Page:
• Gifts by one spouse to a lifetime trust for the benefit of the other spouse is another planning option. However, this does not remove the assets from both spouses’ taxable estates like the SLAT does.
  • Gifts to trusts for the benefit of the settlor’s children and future generations — not benefitting the settlor’s spouse. This trust could be generation skipping and could also be taxed to the grantor.
  • Gifts to any of these types of trusts do not have to be with business assets. The gifts could be of investment assets, cash or any other type of transferable asset. Unfortunately, IRAs, annuities and other like assets cannot be transferred by gift during one’s lifetime.
  • Gifts into trusts for the benefit of the trust beneficiaries also provides asset protection for those beneficiaries and that should not be overlooked.

Finally, taxpayers who have already engaged in significant transfer planning in recent years (in response to earlier tax law changes) may have significant promissory notes still outstanding from earlier sales to grantor trusts. Those promissory notes, or some portion of them, can be forgiven by Dec. 31, 2020, to use the excess exemption.

Other estate-planning moves that should be considered before year-end

  • Annual exclusion gifts: the limit for 2020 is $15,000
  • Medical bills of family members: pay directly to the medical provider, not to your family member for their use in paying their bill
  • Tuition of a child or grandchild: pay directly to the educational institution
  • Grantor retained annuity trust (GRAT): fund with an asset with a value that has been depressed by the current situation, but which has the potential to return to historic values; GRATs work well when the transferred assets grow at a rate greater than the current section 7520 rate (0.4% in October)
  • Depressed value assets: make an outright gift to your children
  • Personally owned life insurance policies: transfer into irrevocable trusts to remove the value of the policy from the taxable estate
  • Higher interest rate notes: refinance those notes that have been created from prior transactions; current AFR rates for October 2020 are 0.14% for the short term (three years or less); 0.38% for midterm (four to nine years); and 1.12% for long term (more than nine years)
  • Intrafamily loans: consider making new loans or refinancing existing loans to take advantage of the low AFR rates; this is not a transfer technique, but it is designed to slow the growth of assets in your estate if you loan money and take back a note with these low interest rates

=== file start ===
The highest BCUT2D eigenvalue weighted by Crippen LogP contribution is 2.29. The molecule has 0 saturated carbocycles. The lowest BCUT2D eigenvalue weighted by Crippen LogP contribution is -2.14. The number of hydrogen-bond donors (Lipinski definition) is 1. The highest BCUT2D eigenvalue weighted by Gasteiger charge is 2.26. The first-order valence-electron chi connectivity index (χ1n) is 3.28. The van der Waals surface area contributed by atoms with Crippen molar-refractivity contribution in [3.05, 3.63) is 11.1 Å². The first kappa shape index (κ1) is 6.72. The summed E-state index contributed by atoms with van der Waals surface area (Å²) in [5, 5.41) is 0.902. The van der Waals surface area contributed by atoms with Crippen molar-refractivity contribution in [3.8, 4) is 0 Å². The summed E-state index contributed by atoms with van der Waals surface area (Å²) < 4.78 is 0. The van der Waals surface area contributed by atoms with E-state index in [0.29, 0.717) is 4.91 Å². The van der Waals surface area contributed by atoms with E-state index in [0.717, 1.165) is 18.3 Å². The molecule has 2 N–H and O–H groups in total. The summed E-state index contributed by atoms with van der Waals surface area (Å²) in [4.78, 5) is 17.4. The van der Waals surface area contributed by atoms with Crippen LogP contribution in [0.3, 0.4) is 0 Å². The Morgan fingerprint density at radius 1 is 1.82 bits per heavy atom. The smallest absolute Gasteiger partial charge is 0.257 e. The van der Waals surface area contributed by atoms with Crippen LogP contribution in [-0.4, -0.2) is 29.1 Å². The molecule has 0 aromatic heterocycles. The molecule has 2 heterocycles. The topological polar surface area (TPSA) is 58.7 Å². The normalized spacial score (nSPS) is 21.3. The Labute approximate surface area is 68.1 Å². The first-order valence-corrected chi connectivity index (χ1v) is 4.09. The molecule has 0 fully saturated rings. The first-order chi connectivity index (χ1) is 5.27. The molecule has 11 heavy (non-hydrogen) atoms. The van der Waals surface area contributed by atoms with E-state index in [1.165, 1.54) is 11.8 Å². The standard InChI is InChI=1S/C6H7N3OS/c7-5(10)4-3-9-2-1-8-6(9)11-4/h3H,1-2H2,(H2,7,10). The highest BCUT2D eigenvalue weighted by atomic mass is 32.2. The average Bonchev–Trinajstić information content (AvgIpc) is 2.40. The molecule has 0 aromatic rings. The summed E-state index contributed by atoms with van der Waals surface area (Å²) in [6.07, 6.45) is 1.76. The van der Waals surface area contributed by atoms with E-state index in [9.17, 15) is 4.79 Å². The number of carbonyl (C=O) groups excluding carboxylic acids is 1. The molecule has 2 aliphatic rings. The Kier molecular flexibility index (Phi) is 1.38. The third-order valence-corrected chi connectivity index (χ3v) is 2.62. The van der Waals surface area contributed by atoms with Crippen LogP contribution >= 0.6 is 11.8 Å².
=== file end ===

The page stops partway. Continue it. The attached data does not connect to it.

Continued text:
Comparing the current income tax rates to estate and gift tax rates, the income tax basis of the assets used to make gifts is now more important than before. Gifting higher basis assets is more beneficial than lower basis assets because of the current step-up in basis that can occur on death with lower basis assets included in the estate. Basis needs to be considered in any gift strategy. However, transactions with grantor trusts may continue to give the donor flexibility to address this issue. In addition, if business assets are used in a succession planning situation, consider whether that asset will be sold in future generations when discussing the impact of basis. Finally, the possible elimination of the step-up in basis rules would change our thinking again on all transfers. Please consult your estate tax advisor before deciding which assets to gift.

Finally, there are states with their own estate tax regimes and those states usually do not have the same federal exemption level of $11.58 million. Only one state has a gift tax for lifetime gifts. Planning needs to also factor in the impact of lifetime giving in excess of those state exemptions. As long as the state does not require you to include those prior gifts in the state’s taxable estate calculation, you can move more asset value to heirs during lifetime with gifts than if you wait until death to transfer those assets. Again, consult your estate tax advisor.

--

The information provided here is of a general nature and is not intended to address the specific circumstances of any individual or entity. In specific circumstances, the services of a professional should be sought. Tax information, if any, contained in this communication was not intended or written to be used by any person for the purpose of avoiding penalties, nor should such information be construed as an opinion upon which any person may rely.  The intended recipients of this communication and any attachments are not subject to any limitation on the disclosure of the tax treatment or tax structure of any transaction or matter that is the subject of this communication and any attachments.

For more information on this topic, contact our team.

arrowCreated with Sketch.
Students returning to campus after COVID-19 closures social distancing at times
Next up

Back to campus: higher education concerns, risks and opportunities